14. Guisan A, Weiss SB, Weiss AD (1999) GLM versus CCA spatial modeling of plant species distribution. Plant Ecol 143:107–122. https://doi.org/10.1023/A:1009841519580

    Article  Google Scholar 

  15. Hesse R (2010) LiDAR-derived Local Relief Models - a new tool for archaeological prospection. Archaeol Prospect 17:67–72. https://doi.org/10.1002/arp.374

    Article  Google Scholar 

  16. Hiller JK, Smith M (2008) Residual relief separation: digital elevation model enhancement for geomorphological mapping. Earth Surf Process Landf 33:2266–2276. https://doi.org/10.1002/esp.1659

    Article  Google Scholar 

  17. Howarth MJ (2001) Hydrography of the Irish Sea. SEA6 Technical Report. POL Internal Document 174. https://assets.publishing.service.gov.uk/government/uploads/system/uploads/attachment_data/file/197294/SEA6_Hydrography_POL.pdf Accessed 29 November 2019

  18. Jenkins SA, Inman DL, Richardson MD, Wever TF, Wasyl J (2007) Scour and burial mechanics of objects in the nearshore. IEEE J Ocean Eng 32:78–90. https://doi.org/10.1109/JOE.2007.890946

    Article  Google Scholar 

  19. Manders M (2009) Multibeam recording as a way to monitor shipwreck sties. MACHU Final Rep NR 3 - Manag Cult Herit Underw 59–66. https://www.academia.edu/2963879/Multibeam_recording_as_a_way_to_monitor_shipwreck_sites Accessed 14 April 2020

  20. Melling G (2015) Hydrodynamic and geotechnical control of scour around offshore monopiles. PhD Thesis, University of Southampton, Ocean & Earth Science. https://eprints.soton.ac.uk/378992/ Accessed 14 April 2020

  21. Plets R, Quinn R, Forsythe W, Westley K, Bell T, Benetti S, McGrath F, Robinson R (2011) Using multibeam echo-sounder data to identify shipwreck sites: archaeological assessment of the Joint Irish Bathymetric Survey data. Int J Naut Archaeol 40:87–98. https://doi.org/10.1111/j.1095-9270.2010.00271.x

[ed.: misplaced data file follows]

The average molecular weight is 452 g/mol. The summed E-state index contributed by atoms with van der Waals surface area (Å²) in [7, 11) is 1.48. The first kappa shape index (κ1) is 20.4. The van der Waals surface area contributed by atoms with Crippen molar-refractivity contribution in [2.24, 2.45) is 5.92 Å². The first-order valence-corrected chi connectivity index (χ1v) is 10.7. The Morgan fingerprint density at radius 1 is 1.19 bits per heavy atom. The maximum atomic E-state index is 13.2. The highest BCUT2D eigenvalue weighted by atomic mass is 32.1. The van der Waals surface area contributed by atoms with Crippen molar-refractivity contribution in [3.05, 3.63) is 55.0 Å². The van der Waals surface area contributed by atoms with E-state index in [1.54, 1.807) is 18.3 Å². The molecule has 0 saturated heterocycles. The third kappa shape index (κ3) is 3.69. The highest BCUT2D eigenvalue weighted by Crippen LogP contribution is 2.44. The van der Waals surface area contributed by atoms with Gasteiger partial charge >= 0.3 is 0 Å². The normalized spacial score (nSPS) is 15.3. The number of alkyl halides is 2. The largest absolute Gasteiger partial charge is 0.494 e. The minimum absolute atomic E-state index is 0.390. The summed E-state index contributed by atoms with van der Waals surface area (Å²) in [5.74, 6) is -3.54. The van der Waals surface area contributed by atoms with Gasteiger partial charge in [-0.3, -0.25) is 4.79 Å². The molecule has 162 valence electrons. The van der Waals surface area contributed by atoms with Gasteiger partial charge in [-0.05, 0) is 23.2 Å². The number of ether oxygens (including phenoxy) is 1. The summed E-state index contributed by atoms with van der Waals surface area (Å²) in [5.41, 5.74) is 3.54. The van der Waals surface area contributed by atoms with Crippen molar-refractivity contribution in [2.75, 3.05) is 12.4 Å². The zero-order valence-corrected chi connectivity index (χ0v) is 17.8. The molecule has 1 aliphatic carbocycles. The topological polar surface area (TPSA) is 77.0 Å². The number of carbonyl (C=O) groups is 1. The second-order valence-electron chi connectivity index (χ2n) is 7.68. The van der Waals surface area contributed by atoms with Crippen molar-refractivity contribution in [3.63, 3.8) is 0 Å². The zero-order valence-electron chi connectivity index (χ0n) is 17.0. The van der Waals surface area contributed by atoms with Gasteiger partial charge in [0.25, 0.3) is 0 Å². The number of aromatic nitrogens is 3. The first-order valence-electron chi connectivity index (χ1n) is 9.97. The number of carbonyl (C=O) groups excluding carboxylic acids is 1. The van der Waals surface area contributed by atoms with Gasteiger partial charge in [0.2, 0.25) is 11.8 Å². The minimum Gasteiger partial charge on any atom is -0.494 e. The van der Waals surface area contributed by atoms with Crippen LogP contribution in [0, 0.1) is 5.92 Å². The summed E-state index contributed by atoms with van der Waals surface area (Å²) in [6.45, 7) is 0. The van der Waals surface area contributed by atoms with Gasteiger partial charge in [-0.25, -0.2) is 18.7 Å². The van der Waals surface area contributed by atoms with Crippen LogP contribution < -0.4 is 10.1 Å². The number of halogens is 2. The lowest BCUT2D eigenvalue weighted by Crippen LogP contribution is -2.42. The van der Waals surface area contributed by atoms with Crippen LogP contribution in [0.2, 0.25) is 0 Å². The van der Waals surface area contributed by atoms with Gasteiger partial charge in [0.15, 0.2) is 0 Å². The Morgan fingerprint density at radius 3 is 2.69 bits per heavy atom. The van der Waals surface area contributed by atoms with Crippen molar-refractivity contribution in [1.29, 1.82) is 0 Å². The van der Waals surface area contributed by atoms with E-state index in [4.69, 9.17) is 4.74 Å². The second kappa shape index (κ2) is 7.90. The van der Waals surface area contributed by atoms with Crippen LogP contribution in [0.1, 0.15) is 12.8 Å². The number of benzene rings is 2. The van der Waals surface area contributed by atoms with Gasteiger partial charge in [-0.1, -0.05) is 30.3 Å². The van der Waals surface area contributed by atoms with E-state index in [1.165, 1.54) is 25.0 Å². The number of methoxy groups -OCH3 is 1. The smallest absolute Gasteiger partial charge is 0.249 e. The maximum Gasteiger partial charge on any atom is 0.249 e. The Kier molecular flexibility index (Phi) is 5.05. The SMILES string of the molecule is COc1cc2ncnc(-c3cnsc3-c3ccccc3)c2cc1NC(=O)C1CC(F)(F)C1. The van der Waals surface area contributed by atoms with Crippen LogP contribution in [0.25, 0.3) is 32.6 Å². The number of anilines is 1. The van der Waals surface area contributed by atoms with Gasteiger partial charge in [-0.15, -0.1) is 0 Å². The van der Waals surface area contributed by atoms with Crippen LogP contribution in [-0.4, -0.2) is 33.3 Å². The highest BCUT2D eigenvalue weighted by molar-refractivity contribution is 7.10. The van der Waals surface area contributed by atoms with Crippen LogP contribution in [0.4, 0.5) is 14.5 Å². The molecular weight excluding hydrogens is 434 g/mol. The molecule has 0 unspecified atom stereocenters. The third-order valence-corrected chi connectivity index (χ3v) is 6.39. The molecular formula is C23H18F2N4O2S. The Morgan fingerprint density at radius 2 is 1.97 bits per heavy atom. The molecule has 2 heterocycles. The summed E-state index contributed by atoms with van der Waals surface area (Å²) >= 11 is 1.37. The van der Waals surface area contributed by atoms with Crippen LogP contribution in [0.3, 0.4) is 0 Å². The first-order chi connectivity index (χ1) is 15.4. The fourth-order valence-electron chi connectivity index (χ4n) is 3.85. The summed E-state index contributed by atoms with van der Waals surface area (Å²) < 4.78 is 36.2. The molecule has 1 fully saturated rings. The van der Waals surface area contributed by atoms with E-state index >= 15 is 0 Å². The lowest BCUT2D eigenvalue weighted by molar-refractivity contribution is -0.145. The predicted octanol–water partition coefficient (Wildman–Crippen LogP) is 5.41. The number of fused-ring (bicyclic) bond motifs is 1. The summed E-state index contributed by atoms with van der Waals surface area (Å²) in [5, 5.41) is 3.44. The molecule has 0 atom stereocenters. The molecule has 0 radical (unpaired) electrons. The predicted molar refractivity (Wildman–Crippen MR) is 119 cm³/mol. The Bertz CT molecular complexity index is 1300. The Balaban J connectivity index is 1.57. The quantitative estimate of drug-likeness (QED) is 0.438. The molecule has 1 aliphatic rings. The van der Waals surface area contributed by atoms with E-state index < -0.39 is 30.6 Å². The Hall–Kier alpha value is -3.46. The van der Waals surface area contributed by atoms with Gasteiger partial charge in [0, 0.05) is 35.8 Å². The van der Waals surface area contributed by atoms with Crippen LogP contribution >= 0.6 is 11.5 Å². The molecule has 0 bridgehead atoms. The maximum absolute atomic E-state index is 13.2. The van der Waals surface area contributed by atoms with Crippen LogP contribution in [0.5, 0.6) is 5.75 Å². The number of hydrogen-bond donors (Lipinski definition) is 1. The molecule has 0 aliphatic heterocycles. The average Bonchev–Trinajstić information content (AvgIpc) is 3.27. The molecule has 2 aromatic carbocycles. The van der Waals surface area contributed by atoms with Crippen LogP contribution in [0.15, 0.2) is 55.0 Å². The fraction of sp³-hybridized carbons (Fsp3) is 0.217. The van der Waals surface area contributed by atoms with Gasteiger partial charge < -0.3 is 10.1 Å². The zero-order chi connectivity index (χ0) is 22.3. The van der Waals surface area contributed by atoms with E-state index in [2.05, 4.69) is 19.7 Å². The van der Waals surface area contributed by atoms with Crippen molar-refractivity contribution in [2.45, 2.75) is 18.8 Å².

Article  Google Scholar 

  22. Quinn R (2006) The role of scour in shipwreck site formation processes and the preservation of wreck-associated scour signatures in the sedimentary record - evidence from seabed and sub-surface data. J Archaeol Sci 33:1419–1432. https://doi.org/10.1016/j.jas.2006.01.011

    Article  Google Scholar 

  23. Quinn R, Boland D (2010) The role of time-lapse bathymetric surveys in assessing morphological change at shipwreck sites. J Archaeol Sci 37:2938–2946. https://doi.org/10.1016/j.jas.2010.07.005

    Article  Google Scholar 

  24. Quinn R, Smyth TAG (2018) Processes and patterns of flow, erosion, and deposition at shipwreck sites: a computational fluid dynamic simulation. Archaeol Anthropol Sci 10:1429–1442. https://doi.org/10.1007/s12520-017-0468-7

    Article  Google Scholar 

  25. Quinn R, Bull JM, Dix JK, Adams JR (1997) The Mary Rose site-geophysical evidence for palaeo-scour marks. Int J Naut Archaeol 26:3–16. https://doi.org/10.1111/j.1095-9270.1997.tb01309.x

    Article  Google Scholar 

  26. Quinn R, Forsythe W, Breen C, Boland D, Lane P, Omar AL (2007) Process-based models for port evolution and wreck site formation at Mombasa, Kenya. J Archaeol Sci 34:1449–1460. https://doi.org/10.1016/j.jas.2006.11.003

    Article  Google Scholar 

  27. Ruuskanen AT, Kraufvelin P, Alvik R, Díaz ER, Honkonen J, Kanerva J, Karell K, Kekäläinen P, Lappalainen J, Mikkola R, Mustasaari T, Nappu N, Nieminen A, Roininen J, Svahnbäck K (2015) Benthic conditions around a historic shipwreck: Vrouw Maria (1771) in the northern Baltic proper. Cont Shelf Res 98:1–12. https://doi.org/10.1016/j.csr.2015.02.006

    Article  Google Scholar 

  28. Smith MJ, Clark CD (2005) Methods for the visualization of digital elevation models for landform mapping. Earth Surf Process Landf 30:885–900. https://doi.org/10.1002/esp.1210

    Article  Google Scholar 

  29. Smyth TAG, Quinn R (2014) The role of computational fluid dynamics in understanding shipwreck site formation processes. J Archaeol Sci 45:220–225. https://doi.org/10.1016/j.jas.2014.02.025

    Article  Google Scholar